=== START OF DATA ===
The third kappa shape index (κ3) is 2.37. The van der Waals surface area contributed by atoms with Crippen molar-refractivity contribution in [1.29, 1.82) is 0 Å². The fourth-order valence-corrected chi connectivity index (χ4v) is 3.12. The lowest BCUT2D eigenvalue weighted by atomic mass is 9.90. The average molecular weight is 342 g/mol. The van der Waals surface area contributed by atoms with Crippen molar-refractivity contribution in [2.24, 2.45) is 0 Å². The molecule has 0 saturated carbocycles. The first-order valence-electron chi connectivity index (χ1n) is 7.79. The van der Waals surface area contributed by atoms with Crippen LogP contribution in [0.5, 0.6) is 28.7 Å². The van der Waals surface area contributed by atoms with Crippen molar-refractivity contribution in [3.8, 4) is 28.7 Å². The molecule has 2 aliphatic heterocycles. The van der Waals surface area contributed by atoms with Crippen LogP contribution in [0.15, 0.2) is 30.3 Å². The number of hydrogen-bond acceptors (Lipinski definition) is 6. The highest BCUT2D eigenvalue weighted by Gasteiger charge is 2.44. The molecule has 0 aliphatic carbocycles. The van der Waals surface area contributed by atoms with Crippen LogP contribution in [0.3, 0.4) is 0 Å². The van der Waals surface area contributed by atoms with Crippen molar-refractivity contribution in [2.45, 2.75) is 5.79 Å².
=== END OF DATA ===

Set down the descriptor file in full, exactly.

The third kappa shape index (κ3) is 2.37. The van der Waals surface area contributed by atoms with Crippen molar-refractivity contribution in [1.29, 1.82) is 0 Å². The fourth-order valence-corrected chi connectivity index (χ4v) is 3.12. The lowest BCUT2D eigenvalue weighted by atomic mass is 9.90. The average molecular weight is 342 g/mol. The van der Waals surface area contributed by atoms with Crippen molar-refractivity contribution in [2.24, 2.45) is 0 Å². The molecule has 0 saturated carbocycles. The first-order valence-electron chi connectivity index (χ1n) is 7.79. The van der Waals surface area contributed by atoms with Crippen LogP contribution in [0.5, 0.6) is 28.7 Å². The van der Waals surface area contributed by atoms with Crippen molar-refractivity contribution in [3.8, 4) is 28.7 Å². The molecule has 2 aliphatic heterocycles. The van der Waals surface area contributed by atoms with Crippen LogP contribution in [0.15, 0.2) is 30.3 Å². The number of hydrogen-bond acceptors (Lipinski definition) is 6. The highest BCUT2D eigenvalue weighted by Gasteiger charge is 2.44. The molecule has 0 aliphatic carbocycles. The van der Waals surface area contributed by atoms with Crippen LogP contribution in [0.3, 0.4) is 0 Å². The van der Waals surface area contributed by atoms with Crippen molar-refractivity contribution in [2.45, 2.75) is 5.79 Å².